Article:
“Wrath is an authentic ‘90s first-person shooter experience. It’s basically a love letter to those types of games.”
This is Jeremiah Fox’s first game, the game he dreamed of making when he was still a graphic designer at a small paper in Huntsville, Arkansas. The game he quit his job for, sold everything, packed up his life and moved to the Florida Keys for.
It was in late 2012, maybe early 2013 when the idea of creating this game came to Fox. He was just getting back into “Quake,” the original “Quake.” The more he played it, the more he noticed a problem with the engine, something that was wreaking havoc on some of the maps he was trying. He hopped into a forum to see how to fix it and discovered the still-thriving world of “Quake” map modding.
“I dove right into it and it occurred to me that making games was possible,” Fox told Variety in a recent interview. “I always wanted to make a game.”
Fox said he tinkered with the engine and thought about ideas for a game for more than a year and then decided to take the plunge.
“I left my job and dedicated all of my time to it,” he said. “I sold all of my stuff, drove to the Florida Keys and that’s where I’ve been ever since.
“I started by living out of my car and just moved my way up. I met the woman who would be my wife there.”
“Wrath: Aeon of Ruin” was always meant to look like, play like, and sound like the way it does, Fox said.
“It’s basically been this from the beginning,” he said. “It’s meant to be absolutely authentic.”
Authentic, Fox said, to the sort of shooters that came out in the 90s. While recreating the experience of playing those classic shooters seems to be on the rise with the like of titles like “Dusk,” Fox said he doesn’t view them as authentic experiences.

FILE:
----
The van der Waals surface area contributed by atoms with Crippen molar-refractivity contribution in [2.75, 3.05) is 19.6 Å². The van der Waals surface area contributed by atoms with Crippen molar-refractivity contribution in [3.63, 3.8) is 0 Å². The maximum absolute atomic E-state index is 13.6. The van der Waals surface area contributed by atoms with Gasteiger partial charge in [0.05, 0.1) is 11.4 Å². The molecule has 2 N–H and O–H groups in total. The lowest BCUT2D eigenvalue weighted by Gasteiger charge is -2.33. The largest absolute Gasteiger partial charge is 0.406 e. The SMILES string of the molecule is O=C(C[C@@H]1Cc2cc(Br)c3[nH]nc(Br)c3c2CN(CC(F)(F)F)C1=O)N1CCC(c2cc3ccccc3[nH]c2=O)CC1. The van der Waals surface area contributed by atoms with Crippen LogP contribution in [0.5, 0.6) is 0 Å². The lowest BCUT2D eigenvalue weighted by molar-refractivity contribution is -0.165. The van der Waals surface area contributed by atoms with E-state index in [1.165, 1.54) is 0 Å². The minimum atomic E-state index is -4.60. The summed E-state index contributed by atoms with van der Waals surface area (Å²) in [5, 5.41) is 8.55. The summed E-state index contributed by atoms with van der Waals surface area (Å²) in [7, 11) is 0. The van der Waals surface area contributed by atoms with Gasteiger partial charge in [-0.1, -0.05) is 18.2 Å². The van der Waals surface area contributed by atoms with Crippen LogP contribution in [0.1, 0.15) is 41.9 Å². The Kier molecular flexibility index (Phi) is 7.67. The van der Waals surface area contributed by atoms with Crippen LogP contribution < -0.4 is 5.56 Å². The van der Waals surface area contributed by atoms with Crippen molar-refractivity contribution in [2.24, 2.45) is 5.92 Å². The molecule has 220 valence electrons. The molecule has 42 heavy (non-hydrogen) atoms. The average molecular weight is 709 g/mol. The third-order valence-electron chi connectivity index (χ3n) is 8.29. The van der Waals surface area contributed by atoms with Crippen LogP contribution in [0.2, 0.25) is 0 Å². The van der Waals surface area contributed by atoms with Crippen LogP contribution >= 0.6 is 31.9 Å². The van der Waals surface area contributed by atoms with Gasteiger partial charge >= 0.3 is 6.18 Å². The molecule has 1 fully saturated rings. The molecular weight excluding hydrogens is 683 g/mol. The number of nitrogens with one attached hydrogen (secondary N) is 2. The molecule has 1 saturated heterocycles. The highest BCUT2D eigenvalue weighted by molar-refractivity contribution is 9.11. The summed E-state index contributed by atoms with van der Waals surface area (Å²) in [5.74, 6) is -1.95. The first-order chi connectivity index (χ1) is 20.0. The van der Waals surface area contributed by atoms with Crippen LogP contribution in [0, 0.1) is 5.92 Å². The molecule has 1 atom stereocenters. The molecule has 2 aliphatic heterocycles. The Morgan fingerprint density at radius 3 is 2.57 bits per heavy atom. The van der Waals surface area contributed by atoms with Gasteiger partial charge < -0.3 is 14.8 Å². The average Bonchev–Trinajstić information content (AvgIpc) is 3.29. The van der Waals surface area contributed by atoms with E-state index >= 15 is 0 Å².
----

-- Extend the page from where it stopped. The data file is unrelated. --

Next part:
“I think these other games tend to pick a single element of those games — they’re pixelated, gory or fast, but they almost end up being a caricature,” he said.
To create “Wrath,” Fox looked to the entire library of games from the era to cherry-pick the best of each.
“I looked at all of these games and picked the best art,” Fox said. “It draws heavily from the combat of ‘Doom,’ the interactivity of ‘Duke Nukem 3D,’ the spatial awareness of ‘Quake,’ and the darker theme of ‘Hexen.’
“Each of these games did something really, really special.”
The story of “Wrath” opens with the player — the Outlander — adrift on an ageless sea stuck between life and death. He finds himself on a ruined world where a being named the Shepherd of Wayward Souls fills the player in on the history of this old world. This world was once guarded by a collective of massive angelic creatures, but over time they turned evil, falling into corruption. The player is tasked with slaying the ancient beings.
While the game has a story, it’s mostly told through environmental storytelling. “We didn’t want to bog the player down with a narrative,” he said.
Instead, the game focuses on building out impressive, massive maps and delivering liquid smooth gameplay.
Because the game is running on such an antiquated game engine, the development team are able to crank up the refresh rate. In theory, the could have the gaming running at a refresh rate in the thousands, but that seemed unnecessary, so instead, they locked it at 666 frames.
The game’s level design is semi-linear, built around a series of hubs — each with distinct visual and mechanical themes.
“The game starts out much more familiar looking, but it’s a dark fantasy and it gets more strange and otherworldly as you progress,” he said.
While players could work their way through the game in seven hours or so, it would take twice as long to explore the entire game and collect all of its bits and pieces.
The developer and publisher has a long, interesting history in the history of video games. Back when it was founded — in the late 80s — it made a name for itself creating the sort of game that “Wrath” now works to recreate: “Duke Nukem Forever” and “Duke Nukem 3D.” But over the years the company shifted ownership getting out of and then back into the game-making business. Most recently, 3D Realms announced “Ion Maiden,” another throwback game tied the a aged development tools, this time the Build Engine.